Thursday, December 29, 2005

Evil little puzzles

-complicating a simple problem with biggish words like metastable state, control input, activation energy and domain.




Most of us would probably have seen some of those little clear puzzle boxes in our lives. Housed within the little cube would invariably be a collection of little chrome spheres and an ‘environment’ for the spheres to move in.





Often, solution of the puzzle comes when the spheres are put into some specific locations in the environment. A typical puzzle might have a surface with dimples in it, and the spheres would have to be manoeuvred into the dimples.


The states (location) of each ball can be described using two orthogonal directions parallel to the main plane of the environment, and the height of the ball is the gravitational potential energy of the ball. As one can imagine, a ball’s gravitational potential energy is a function of the location of the ball, with the domain being the area bounded by the plastic box.




This particular problem requires that the balls be placed in the holes around the big hole. A brief inspection of the environment will show that the target holes are not as deep as the central trap, which implies that the global minima of the potential energy function lies within the central trap. Each of the target holes are a local minima, which means that a ball within the target is merely in a metastable state. Jerk it hard enough (give it enough activation energy) and it might roll out of the metastable state into the global minimum.




The difficulty is that there are many balls, and it is very possible that there will be one or two within the central trap at any one time. To relocate the balls away from the central trap, one would need to give it sufficient energy to jump out of the potential well. Unfortunately, this energy will also be supplied to the other balls, and they might jump out of their metastable target holes, and in turn drop into the central trap.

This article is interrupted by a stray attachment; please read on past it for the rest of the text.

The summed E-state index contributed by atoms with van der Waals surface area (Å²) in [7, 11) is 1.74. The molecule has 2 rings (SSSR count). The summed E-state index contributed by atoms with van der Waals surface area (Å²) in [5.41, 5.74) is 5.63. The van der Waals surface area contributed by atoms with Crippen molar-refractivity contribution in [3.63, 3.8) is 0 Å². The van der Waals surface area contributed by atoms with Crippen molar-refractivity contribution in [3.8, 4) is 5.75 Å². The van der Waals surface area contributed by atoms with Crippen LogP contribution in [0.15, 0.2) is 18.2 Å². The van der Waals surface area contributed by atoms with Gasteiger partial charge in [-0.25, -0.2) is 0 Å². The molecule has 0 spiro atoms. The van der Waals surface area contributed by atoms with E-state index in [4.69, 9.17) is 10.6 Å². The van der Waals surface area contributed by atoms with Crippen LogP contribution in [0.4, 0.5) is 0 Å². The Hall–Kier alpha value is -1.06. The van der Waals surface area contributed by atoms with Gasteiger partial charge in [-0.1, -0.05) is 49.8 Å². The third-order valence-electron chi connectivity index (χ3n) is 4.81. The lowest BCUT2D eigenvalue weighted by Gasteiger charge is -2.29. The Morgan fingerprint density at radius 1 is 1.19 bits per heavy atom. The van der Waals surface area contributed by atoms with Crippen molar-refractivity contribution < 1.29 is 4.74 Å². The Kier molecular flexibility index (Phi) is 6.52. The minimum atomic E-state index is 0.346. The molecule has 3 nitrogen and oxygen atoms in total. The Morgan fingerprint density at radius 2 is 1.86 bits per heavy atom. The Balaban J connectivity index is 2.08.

Control of the system is done by manipulating the box. There are 6 degrees of freedom in the control inputs: translation in 3 directions and rotation in 3 directions. However, the system itself has far more than 6 degrees of freedom (each ball can move independently of other balls), even if we neglect spin and potential energy of the balls. In short, it is impossible to deterministically control the system using the 6 control inputs- solution of the puzzle appears to be merely a probabilistic event.



Having noted a few characteristics (metastable state, global minima, activation energy, controllability) that contribute to the difficulty of these puzzles, we can go on to design harder and harder puzzles.

Of course we want the solution to be a metastable state. Once arrived at the solution, the balls should stay where they are unless jerked out of place. If the solution is in the global minima, the puzzle is almost trivial, which makes it less of a puzzle.

To make life difficult for the player, the global minima can be made to be very low compared to the metastable states. This would imply that sending a ball from the global minima to a metastable state requires a big bump, potentially disturbing other balls in the system.

Also, to make balls in the target metastable states easy to accidentally dislodge, the activation energy required to jump out of the metastable state can be made very small. This being the case, any small disturbance might easily remove the ball from its desired position.

Finally, use many balls to ensure that the 6 control inputs cannot fully account for all the balls’ behaviour.



If these concepts are taken too far, the puzzle will be impossible to solve in a reasonable time. Try shaking a room to try getting all 6 x 10^23 molecules of air to one corner of the room.





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